Having achieved a GDP growth of 6.5 percent in 2015, economic forecasts for the coming years look promising.

Both trade and current account deficits are expected to improve. External grant and official inflows in the capital and financial account remain optimistic. The country’s overall balance of payments is projected to be positive with reserves growing at an average of 14.3 percent per annum.

While the figures show optimistic scenario of the economy, it could mislead us. Should we construe the numeric values and sit in our comfort zones, it could have impact on our economy.

The Royal Monetary Authority (RMA) has shared its concerns. The government must give a serious thought to it.

The fact is that our economy can no longer be sustained on the back of a single economic sector – hydropower – although it is a vital catalyst for socio-economic development.

RMA has said that our reserve buildup is still being driven by aid inflows and hydropower financing, seasonal and temporary in nature. There has also been a concomitant increase in external debt levels.

We have had seminars, conferences and answers. Sadly, we did not do much. The fact that same concerns are being raised by stakeholders every year tells us that very little had been done to address the issue.

If our reserves are built by loans and aids, when can we stand on our own feet? What if the energy market experiences a downfall and global economic downturn affects tourism?

Our growth is achieved from government spending, hydropower and tourism-related sectors. Construction sector has achieved growth of more than 11 percent but its dependence on government activities makes it vulnerable to shocks. As highlighted by the RMA, Bhutan continues to face numerous structural weaknesses and challenges that need close attention to ensure the long-term sustainability of the economy.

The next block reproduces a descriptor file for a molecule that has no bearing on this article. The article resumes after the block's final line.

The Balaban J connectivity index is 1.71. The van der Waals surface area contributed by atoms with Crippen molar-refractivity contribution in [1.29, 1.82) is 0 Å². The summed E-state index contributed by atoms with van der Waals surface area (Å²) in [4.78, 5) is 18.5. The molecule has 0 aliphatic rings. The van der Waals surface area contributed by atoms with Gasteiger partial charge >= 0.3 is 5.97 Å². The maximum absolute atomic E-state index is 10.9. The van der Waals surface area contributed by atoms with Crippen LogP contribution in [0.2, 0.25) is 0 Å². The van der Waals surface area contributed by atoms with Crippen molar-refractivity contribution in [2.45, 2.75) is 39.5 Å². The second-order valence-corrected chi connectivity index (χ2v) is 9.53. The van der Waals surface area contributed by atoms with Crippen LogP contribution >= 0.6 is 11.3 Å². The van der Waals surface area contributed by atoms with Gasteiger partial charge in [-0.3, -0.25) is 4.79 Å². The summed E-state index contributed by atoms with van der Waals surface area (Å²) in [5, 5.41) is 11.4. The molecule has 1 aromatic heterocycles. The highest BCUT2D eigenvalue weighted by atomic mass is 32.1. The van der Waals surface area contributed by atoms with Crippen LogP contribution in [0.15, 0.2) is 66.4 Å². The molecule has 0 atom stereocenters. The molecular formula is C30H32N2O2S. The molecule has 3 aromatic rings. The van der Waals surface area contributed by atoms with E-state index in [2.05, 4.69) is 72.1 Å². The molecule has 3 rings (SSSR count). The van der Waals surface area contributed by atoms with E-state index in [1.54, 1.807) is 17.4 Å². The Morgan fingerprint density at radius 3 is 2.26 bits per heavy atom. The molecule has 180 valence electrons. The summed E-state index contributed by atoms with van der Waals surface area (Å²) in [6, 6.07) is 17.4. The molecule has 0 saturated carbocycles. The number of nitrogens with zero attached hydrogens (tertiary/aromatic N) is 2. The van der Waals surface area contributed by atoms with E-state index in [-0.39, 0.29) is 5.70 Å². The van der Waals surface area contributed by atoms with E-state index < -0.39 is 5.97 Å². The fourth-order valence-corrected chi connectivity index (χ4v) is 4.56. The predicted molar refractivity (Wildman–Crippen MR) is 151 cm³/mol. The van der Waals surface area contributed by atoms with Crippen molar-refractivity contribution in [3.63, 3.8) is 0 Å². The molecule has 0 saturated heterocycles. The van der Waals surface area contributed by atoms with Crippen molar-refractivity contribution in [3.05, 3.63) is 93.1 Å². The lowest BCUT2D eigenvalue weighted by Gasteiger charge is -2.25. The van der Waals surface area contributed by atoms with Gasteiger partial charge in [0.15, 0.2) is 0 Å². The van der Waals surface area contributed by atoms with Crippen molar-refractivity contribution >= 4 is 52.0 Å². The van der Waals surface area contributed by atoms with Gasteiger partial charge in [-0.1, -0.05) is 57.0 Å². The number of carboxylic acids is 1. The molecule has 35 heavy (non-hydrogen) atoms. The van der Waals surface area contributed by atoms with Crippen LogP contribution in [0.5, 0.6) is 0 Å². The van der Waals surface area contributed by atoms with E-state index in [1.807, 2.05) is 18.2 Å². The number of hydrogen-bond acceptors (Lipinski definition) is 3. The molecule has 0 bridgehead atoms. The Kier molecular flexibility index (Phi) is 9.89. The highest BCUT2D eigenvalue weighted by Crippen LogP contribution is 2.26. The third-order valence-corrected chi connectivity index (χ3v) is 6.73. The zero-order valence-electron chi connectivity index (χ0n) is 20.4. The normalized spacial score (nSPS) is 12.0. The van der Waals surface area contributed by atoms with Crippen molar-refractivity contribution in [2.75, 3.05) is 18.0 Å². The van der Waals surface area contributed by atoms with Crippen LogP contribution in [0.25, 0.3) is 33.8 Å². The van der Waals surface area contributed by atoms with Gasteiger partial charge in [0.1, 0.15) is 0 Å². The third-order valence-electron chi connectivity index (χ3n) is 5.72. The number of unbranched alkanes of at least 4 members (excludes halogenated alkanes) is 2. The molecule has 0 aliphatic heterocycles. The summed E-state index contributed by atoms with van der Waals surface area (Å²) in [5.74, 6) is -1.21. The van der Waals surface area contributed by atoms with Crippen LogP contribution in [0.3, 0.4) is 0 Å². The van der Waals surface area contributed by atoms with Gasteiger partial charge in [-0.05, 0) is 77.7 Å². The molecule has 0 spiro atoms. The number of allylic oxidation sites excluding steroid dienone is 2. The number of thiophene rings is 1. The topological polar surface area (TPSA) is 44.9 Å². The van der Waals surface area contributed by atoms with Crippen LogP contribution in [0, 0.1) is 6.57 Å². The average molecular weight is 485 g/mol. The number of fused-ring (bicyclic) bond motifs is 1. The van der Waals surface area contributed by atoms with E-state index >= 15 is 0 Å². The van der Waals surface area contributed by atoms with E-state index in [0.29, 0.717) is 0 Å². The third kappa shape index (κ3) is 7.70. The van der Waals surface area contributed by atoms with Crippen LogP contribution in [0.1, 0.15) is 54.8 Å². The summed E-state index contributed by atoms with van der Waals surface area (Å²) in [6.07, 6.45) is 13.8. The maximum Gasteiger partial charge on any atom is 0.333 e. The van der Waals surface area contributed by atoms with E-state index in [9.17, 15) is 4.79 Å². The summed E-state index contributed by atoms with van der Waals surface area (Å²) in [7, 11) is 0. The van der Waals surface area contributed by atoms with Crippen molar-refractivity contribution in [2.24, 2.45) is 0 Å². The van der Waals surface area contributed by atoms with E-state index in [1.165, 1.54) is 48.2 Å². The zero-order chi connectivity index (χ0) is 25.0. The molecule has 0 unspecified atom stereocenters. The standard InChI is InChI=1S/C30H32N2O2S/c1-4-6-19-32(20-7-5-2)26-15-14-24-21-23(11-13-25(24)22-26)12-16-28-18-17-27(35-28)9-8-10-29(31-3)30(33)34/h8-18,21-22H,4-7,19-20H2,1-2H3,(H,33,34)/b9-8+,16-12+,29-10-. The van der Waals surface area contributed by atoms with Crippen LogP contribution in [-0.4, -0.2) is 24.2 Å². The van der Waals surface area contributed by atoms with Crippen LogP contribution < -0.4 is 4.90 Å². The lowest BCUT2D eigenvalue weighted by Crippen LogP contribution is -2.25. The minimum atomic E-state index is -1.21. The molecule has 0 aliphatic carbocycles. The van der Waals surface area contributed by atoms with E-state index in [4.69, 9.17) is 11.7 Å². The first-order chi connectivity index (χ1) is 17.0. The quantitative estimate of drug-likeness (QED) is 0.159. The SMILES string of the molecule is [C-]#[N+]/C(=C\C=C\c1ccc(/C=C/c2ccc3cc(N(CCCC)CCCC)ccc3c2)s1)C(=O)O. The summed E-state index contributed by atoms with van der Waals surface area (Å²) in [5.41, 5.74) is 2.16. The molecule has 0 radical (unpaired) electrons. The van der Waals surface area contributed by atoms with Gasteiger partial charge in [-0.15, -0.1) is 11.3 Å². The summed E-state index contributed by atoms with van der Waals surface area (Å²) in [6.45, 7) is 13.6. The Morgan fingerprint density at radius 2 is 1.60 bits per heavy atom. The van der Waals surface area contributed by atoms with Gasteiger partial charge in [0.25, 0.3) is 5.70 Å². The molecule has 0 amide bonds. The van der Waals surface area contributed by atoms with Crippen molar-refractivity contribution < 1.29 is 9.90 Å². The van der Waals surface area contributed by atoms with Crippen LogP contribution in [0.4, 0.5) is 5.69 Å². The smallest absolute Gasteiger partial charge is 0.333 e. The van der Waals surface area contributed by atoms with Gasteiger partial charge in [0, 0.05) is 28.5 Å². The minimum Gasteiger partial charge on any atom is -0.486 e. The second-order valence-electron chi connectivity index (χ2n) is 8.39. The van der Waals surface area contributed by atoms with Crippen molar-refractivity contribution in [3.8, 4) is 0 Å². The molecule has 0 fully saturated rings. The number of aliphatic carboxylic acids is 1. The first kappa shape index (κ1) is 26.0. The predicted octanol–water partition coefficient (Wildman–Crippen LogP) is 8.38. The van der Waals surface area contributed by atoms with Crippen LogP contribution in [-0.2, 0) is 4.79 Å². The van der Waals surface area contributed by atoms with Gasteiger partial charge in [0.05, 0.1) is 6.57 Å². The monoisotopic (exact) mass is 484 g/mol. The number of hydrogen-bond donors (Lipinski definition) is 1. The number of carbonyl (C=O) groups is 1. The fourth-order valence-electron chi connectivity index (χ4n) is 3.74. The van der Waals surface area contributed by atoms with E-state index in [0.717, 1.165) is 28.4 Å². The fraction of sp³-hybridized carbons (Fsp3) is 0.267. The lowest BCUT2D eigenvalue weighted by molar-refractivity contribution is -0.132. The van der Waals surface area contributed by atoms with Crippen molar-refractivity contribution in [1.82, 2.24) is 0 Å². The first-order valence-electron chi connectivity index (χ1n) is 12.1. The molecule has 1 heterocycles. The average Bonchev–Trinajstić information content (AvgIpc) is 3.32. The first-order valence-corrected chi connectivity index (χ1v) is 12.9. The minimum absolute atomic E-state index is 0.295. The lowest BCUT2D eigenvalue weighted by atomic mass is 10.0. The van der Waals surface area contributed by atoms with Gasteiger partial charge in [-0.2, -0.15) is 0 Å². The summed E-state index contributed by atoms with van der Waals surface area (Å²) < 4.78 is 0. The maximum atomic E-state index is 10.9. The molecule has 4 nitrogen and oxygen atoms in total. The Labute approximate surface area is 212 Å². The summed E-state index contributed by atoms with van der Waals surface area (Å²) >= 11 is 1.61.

When Chhukha was fully commissioned, our GDP growth in 1987 shot to 28 percent. Similarly, when Tala was commissioned, GDP growth increased by 17 percent. This shows that achievements in social development have been made in recent years with hydropower revenue. What is important is that we must diversify our revenue base given the ever-increasing economic needs. Challenge remains for Bhutan to expand its economic base and make its growth more inclusive.

Our monetary and fiscal policies should not be aimed at making the government richer, pushing its citizens to depend on the government in the process.

Economic diversification is entrenched in the five jewels that the government has identified. However, we can see where the government gives priority. A major share of government investments is in the hydropower sector.

The government’s pledge to achieve an average growth of 10 percent in five years is not an impossible task if it is just the numbers that matter. For instance , if we commission just one hydropower projet, we would be able to double our growth.

It would mean nothing, however, if the double-digit growth does not help eradicate poverty, address income gap and improve living conditions, among others.